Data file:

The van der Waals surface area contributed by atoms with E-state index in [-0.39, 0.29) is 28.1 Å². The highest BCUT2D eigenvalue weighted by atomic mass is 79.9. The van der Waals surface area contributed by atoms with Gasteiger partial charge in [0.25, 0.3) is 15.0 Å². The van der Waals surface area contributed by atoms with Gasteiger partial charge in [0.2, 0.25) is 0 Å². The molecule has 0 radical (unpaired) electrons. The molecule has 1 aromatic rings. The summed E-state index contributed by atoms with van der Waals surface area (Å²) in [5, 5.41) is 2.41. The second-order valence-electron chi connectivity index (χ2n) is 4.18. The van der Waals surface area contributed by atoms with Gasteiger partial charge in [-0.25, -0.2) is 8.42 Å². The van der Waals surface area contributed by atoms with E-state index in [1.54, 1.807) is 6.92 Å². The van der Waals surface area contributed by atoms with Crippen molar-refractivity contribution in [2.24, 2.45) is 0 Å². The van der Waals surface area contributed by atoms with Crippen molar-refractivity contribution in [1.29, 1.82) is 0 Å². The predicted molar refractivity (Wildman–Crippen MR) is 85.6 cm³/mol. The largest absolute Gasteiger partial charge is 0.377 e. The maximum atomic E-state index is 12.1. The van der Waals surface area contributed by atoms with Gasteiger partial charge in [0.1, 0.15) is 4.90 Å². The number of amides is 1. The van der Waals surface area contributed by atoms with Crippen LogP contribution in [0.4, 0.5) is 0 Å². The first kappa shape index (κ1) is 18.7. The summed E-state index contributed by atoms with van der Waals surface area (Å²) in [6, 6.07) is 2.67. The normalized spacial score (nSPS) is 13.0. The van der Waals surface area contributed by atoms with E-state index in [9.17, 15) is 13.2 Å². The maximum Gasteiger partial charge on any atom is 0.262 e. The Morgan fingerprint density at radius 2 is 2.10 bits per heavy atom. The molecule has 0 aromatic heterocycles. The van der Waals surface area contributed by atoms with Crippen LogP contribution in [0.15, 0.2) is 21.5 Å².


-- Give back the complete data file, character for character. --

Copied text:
The van der Waals surface area contributed by atoms with E-state index in [-0.39, 0.29) is 28.1 Å². The highest BCUT2D eigenvalue weighted by atomic mass is 79.9. The van der Waals surface area contributed by atoms with Gasteiger partial charge in [0.25, 0.3) is 15.0 Å². The van der Waals surface area contributed by atoms with Gasteiger partial charge in [0.2, 0.25) is 0 Å². The molecule has 0 radical (unpaired) electrons. The molecule has 1 aromatic rings. The summed E-state index contributed by atoms with van der Waals surface area (Å²) in [5, 5.41) is 2.41. The second-order valence-electron chi connectivity index (χ2n) is 4.18. The van der Waals surface area contributed by atoms with Gasteiger partial charge in [-0.25, -0.2) is 8.42 Å². The van der Waals surface area contributed by atoms with E-state index in [1.54, 1.807) is 6.92 Å². The van der Waals surface area contributed by atoms with Crippen molar-refractivity contribution in [2.24, 2.45) is 0 Å². The van der Waals surface area contributed by atoms with Crippen molar-refractivity contribution in [1.29, 1.82) is 0 Å². The predicted molar refractivity (Wildman–Crippen MR) is 85.6 cm³/mol. The largest absolute Gasteiger partial charge is 0.377 e. The maximum atomic E-state index is 12.1. The van der Waals surface area contributed by atoms with Gasteiger partial charge in [0.1, 0.15) is 4.90 Å². The number of amides is 1. The van der Waals surface area contributed by atoms with Crippen LogP contribution in [0.4, 0.5) is 0 Å². The first kappa shape index (κ1) is 18.7. The summed E-state index contributed by atoms with van der Waals surface area (Å²) in [6, 6.07) is 2.67. The normalized spacial score (nSPS) is 13.0. The van der Waals surface area contributed by atoms with E-state index in [9.17, 15) is 13.2 Å². The maximum Gasteiger partial charge on any atom is 0.262 e. The Morgan fingerprint density at radius 2 is 2.10 bits per heavy atom. The molecule has 0 aromatic heterocycles. The van der Waals surface area contributed by atoms with Crippen LogP contribution in [0.15, 0.2) is 21.5 Å².